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Thursday’s Q&A: Breastfeeding in Front of My Son

Breastfeeding is Normal!

Alice asks: 

I have a question and I KNOW you are the girl to ask! My son’s father’s girlfriend is breastfeeding. I love the idea of breastfeeding, but I unfortunately was not able to because of meds I take.  Because I have had to bottle feed, I’m not so sure if I’m justified in being bothered by something. She was feeding her baby in front of my son (eight years old), and no one explained to him what was going on. He was confused by the fact that he was shown her nipple. He’s never even seen my nipples (lol). I am wondering if they could have taken some better measures to prepare my son? Please don’t take my ignorance offensively I just have mixed feelings on how they went about things, and I feel like a boundary may have been crossed, not physically of course, but emotionally. Any input? Anything that I can do on my end to explain to him that it’s ok to see hers but nobody else’s, or is that just not my place? If he is uncomfortable should he leave the room?

Dear Alice,

That is a difficult situation, and I’m sure it doesn’t help that she is doing something that you were unable to do.  You, however, ALWAYS have the “right” to your feelings.  Yes, I think they should have taken a minute to explain what was happening to your son, but at least now you have the opportunity to explain it in a way that makes it normal, you know?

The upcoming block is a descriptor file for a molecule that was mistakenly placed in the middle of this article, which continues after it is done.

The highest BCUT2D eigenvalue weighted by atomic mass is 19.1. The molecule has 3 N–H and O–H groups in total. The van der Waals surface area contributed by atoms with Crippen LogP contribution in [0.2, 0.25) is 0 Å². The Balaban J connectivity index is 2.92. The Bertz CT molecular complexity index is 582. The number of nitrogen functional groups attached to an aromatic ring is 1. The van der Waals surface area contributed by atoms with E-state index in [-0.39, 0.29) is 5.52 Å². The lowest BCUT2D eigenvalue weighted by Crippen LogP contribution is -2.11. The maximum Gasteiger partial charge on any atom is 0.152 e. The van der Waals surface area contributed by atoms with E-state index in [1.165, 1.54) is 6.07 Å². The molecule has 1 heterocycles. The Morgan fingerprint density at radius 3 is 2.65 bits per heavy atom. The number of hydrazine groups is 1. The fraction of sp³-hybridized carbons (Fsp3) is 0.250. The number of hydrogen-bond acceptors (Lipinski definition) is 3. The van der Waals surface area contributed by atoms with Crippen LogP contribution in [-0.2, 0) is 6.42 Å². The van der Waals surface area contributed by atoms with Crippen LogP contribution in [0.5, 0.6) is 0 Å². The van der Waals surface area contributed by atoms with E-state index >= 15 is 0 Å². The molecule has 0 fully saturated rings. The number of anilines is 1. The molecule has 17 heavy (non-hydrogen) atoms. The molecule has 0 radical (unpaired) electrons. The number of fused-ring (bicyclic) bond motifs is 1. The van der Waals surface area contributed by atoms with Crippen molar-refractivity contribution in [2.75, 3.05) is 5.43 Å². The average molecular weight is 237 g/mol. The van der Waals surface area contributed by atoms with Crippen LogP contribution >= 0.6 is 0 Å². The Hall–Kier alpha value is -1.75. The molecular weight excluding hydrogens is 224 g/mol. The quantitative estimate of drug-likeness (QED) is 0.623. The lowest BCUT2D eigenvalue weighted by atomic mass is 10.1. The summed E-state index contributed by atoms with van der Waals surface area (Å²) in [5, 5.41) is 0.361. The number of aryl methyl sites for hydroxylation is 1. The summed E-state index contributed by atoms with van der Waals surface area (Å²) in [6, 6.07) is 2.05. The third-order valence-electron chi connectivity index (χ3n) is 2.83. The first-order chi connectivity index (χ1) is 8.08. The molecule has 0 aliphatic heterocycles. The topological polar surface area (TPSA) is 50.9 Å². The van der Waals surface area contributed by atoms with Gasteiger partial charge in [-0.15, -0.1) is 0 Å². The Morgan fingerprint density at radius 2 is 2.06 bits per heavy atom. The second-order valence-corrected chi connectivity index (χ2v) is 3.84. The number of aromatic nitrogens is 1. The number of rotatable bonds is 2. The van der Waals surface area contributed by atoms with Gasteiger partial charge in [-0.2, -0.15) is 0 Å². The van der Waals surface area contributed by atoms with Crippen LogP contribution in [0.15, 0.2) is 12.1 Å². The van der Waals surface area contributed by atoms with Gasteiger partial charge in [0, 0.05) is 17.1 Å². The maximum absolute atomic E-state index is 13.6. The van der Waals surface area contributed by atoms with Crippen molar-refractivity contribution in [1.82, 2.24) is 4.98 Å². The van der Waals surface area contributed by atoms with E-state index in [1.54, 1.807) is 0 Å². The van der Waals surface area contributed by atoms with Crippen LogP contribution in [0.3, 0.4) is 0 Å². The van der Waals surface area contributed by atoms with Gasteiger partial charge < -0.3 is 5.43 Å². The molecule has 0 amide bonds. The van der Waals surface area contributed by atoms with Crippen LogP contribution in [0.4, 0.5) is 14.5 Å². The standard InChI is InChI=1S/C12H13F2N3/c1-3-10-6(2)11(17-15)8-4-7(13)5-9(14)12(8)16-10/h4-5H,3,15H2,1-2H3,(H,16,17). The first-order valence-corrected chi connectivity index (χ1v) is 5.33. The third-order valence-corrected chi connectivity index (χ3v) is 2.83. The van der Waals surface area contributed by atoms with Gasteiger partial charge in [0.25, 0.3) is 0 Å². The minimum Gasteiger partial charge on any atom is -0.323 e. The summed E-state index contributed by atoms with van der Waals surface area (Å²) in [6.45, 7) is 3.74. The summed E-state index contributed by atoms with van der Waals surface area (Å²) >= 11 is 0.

In situations where I had to explain breastfeeding to kids who hadn’t seen it before I always go for simple.  I say “breasts are for making milk, and some moms choose to feed their babies their own milk. For moms that can’t make milk, there is formula.”  The kid usually looks confused for a minute and then answers “Oh! Like a cow (or cat or dog, etc). And then they either scamper off to play or sit down and chat with me while I finish feeding my baby.

In my opinion, it’s a GREAT thing for boys/young men to see breasts being used for their intended purpose. I think it helps them learn not to objectify women, to see women’s breasts have a function beyond filling out a shirt.


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8 Responses to Thursday’s Q&A: Breastfeeding in Front of My Son

  1. It’s totally ok to be upset because clearly your son was put into a situation that made him uncomfortable/confused and no one bothered to notice or help him understand. I don’t think they meant to; perhaps she comes from a family like mine where all the littles have been exposed to a lot of breastfeeding growing up so it didn’t occur to her but surely his father has a better handle on his son’s experiences.

    The quick explanation that Joni gives is probably enough for an eight year old boy with perhaps the addition of a comment about how if he still feels uncomfortable he doesn’t have to stay in the room while the GF is nursing. I’m assuming this baby is his half-sibling and I imagine that his dad having a new baby is probably emotionally hard on him so whatever he needs should come first.

  2. In this particular situation, it’s understandable that your son was confused and that could be a bit upset. Your son’s father should have been more pro-active in preparing the child for what would happen when the new baby came home.

    I want to mention that your son may see other breastfeeding women during his childhood. It’s not illegal to breastfeed in public. So to tell him that it’s okay to see his sibling’s food source and no other might be taken too literally by him.